Use this URL to cite or link to this record in EThOS: https://ethos.bl.uk/OrderDetails.do?uin=uk.bl.ethos.818558
Title: Promotion of health, wellbeing and thriving among children and adolescents : shaping psychological mindsets and the use of third wave CBT approaches
Author: Perkins, Amorette
ISNI:       0000 0004 9355 3236
Awarding Body: University of East Anglia
Current Institution: University of East Anglia
Date of Award: 2020
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Abstract:
Background: Currently, up to 20% of young people worldwide have a diagnosable mental health condition, and an even greater proportion have subclinical symptoms and/or are at risk of developing difficulties. Universal approaches to treatment, prevention, and the promotion of positive wellbeing for youth are of growing interest. Method: A systematic review and meta-analysis was conducted to determine the effectiveness of third wave cognitive behavioural therapies (CBT) for children and adolescents. Therapies reviewed were transdiagnostic and applicable across the continuum from ill-health to thriving. An empirical study explored the feasibility of a randomised controlled trial (RCT) for a psychologically-based mindset intervention, incorporating constructs from third wave CBT, as a universal promotive mental health tool in UK educational settings. Results: Thirty RCTs across clinical and non-clinical settings were included in the meta-analysis. When all studies were included, behavioural difficulties/externalising problems (g=-.67), third wave processes (g=.67), and wellbeing/flourishing (g=.65) yielded significant effects. When analysing only studies rated moderate-high quality, significant effects were found for emotional symptoms/internalising problems (g=-0.34), interference from difficulties (g=-0.82), third wave processes (g=0.53), wellbeing/flourishing (g=0.51), and quality of life (g=0.49). Behavioural difficulties/externalising problems ceased to be significant, while physical health/pain was consistently non-significant. The empirical study suggested that the mindset intervention and research design were feasible. Minimum recruitment targets were met (N=80). Student feedback was positive and participants appeared to understand the intervention content. Data were indicative of possible intervention effects for primary outcomes of personality mindset and psychological flexibility. Secondary outcomes of self-compassion, self-esteem, low mood, and anxiety also yielded some promising results. Maintenance was difficult to evaluate due to sample attrition. Conclusions: Third wave CBT and psychological mindset interventions may be applicable to improve mental health and/or promote thriving among young people. There were notable limitations to both papers. Implications and directions for future research were discussed.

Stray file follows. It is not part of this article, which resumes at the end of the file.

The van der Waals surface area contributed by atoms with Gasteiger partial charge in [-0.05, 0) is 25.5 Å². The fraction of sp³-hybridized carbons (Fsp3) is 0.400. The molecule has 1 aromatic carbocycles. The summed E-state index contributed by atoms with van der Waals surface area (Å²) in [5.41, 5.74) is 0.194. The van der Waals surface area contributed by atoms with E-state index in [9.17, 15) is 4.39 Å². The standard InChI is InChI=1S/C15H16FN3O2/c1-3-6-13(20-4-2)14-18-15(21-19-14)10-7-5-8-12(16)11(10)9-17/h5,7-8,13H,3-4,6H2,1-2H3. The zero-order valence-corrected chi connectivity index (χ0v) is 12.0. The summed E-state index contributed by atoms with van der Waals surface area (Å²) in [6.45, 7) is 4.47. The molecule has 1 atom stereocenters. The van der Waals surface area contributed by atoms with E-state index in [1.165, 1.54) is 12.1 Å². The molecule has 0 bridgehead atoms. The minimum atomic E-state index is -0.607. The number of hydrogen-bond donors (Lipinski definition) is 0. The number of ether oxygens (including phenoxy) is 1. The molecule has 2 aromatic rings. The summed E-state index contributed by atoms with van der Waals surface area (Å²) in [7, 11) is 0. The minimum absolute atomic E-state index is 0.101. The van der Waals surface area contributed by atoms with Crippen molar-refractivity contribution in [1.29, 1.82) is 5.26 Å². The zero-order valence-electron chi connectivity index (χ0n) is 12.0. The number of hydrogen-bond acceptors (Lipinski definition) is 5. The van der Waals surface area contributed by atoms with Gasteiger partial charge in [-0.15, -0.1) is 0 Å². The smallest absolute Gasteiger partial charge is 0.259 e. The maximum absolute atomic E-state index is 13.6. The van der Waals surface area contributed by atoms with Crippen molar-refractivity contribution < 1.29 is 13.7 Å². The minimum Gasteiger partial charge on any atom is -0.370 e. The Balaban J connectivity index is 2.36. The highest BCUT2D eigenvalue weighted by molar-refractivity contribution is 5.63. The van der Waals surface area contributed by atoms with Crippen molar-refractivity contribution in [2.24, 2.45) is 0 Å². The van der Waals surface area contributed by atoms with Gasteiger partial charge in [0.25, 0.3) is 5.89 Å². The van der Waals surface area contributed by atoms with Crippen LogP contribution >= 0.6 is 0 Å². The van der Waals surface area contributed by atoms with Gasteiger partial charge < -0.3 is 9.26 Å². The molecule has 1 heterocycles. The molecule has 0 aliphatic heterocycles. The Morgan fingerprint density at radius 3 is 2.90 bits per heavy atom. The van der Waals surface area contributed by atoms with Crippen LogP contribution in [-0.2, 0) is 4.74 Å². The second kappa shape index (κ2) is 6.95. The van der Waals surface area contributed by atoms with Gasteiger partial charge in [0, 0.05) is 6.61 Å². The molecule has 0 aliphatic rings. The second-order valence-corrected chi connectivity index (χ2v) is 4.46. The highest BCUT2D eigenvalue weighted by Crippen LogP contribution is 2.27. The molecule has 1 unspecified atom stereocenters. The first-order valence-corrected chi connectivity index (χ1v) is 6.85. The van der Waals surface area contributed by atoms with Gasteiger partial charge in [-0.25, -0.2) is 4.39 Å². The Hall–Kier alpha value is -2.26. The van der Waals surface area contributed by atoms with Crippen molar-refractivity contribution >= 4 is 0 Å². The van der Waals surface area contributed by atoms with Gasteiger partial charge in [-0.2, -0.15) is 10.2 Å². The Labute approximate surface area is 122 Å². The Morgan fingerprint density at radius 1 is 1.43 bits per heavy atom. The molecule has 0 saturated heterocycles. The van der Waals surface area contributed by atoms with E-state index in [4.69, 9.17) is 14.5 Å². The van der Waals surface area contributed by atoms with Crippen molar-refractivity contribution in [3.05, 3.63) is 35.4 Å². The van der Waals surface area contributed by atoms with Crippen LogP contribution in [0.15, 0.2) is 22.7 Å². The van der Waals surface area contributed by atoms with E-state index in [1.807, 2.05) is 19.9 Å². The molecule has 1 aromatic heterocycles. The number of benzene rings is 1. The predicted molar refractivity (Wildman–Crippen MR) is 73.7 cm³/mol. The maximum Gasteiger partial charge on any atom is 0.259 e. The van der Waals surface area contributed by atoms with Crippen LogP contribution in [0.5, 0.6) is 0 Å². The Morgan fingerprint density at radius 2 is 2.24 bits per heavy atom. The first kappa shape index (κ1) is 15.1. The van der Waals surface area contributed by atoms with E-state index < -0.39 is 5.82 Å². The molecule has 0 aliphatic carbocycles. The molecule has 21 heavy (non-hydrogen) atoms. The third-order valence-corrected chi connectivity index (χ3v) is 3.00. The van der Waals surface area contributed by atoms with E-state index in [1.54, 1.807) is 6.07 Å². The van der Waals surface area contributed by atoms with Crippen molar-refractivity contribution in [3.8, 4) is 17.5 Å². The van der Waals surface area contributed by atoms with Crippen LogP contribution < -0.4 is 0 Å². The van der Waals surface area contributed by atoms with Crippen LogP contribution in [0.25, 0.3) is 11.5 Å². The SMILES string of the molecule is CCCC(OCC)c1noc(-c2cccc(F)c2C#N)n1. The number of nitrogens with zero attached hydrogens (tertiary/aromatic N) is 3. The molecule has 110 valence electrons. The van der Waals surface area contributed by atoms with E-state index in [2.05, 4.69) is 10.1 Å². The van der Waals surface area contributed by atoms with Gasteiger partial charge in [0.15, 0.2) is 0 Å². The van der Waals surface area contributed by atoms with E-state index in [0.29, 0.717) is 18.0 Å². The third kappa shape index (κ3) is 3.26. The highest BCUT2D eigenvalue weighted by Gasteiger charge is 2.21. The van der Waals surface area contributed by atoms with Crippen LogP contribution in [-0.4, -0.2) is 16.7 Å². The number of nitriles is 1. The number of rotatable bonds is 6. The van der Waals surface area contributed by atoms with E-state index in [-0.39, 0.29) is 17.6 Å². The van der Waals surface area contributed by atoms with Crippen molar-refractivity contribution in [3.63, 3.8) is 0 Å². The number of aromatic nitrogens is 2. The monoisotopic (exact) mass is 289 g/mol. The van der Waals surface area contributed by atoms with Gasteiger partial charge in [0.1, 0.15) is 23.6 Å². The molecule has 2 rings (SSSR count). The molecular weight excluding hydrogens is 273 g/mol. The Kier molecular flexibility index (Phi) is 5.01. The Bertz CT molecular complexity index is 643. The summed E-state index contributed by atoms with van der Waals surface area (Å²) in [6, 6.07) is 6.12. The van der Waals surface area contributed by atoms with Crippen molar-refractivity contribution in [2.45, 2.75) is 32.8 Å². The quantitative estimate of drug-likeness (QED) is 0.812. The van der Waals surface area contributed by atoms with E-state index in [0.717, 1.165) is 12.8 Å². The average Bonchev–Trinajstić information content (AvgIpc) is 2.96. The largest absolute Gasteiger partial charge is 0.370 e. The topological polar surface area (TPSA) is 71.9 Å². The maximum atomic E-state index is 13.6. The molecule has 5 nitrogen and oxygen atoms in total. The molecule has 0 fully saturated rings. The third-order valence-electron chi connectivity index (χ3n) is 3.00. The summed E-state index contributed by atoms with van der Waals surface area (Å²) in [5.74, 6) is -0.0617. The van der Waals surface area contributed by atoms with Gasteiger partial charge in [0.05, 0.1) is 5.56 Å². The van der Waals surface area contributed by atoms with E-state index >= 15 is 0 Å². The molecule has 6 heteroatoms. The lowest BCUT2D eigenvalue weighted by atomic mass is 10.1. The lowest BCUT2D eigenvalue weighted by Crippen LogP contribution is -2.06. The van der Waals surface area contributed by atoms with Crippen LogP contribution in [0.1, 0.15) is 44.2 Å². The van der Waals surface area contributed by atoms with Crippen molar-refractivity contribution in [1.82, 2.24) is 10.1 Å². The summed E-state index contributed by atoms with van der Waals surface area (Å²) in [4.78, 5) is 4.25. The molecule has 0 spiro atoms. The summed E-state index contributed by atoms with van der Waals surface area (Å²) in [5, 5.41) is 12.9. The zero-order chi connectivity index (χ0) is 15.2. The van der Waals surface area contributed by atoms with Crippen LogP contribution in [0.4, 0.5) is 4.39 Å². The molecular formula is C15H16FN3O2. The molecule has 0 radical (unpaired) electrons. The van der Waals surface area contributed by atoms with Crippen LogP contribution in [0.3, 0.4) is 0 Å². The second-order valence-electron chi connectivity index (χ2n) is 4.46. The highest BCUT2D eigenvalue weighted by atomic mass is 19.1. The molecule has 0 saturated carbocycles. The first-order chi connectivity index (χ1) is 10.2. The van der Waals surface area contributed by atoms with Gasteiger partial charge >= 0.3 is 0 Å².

Supervisor: Not available Sponsor: Not available
Qualification Name: Thesis (D.Clin.Psy.) Qualification Level: Doctoral
EThOS ID: uk.bl.ethos.818558  DOI: Not available
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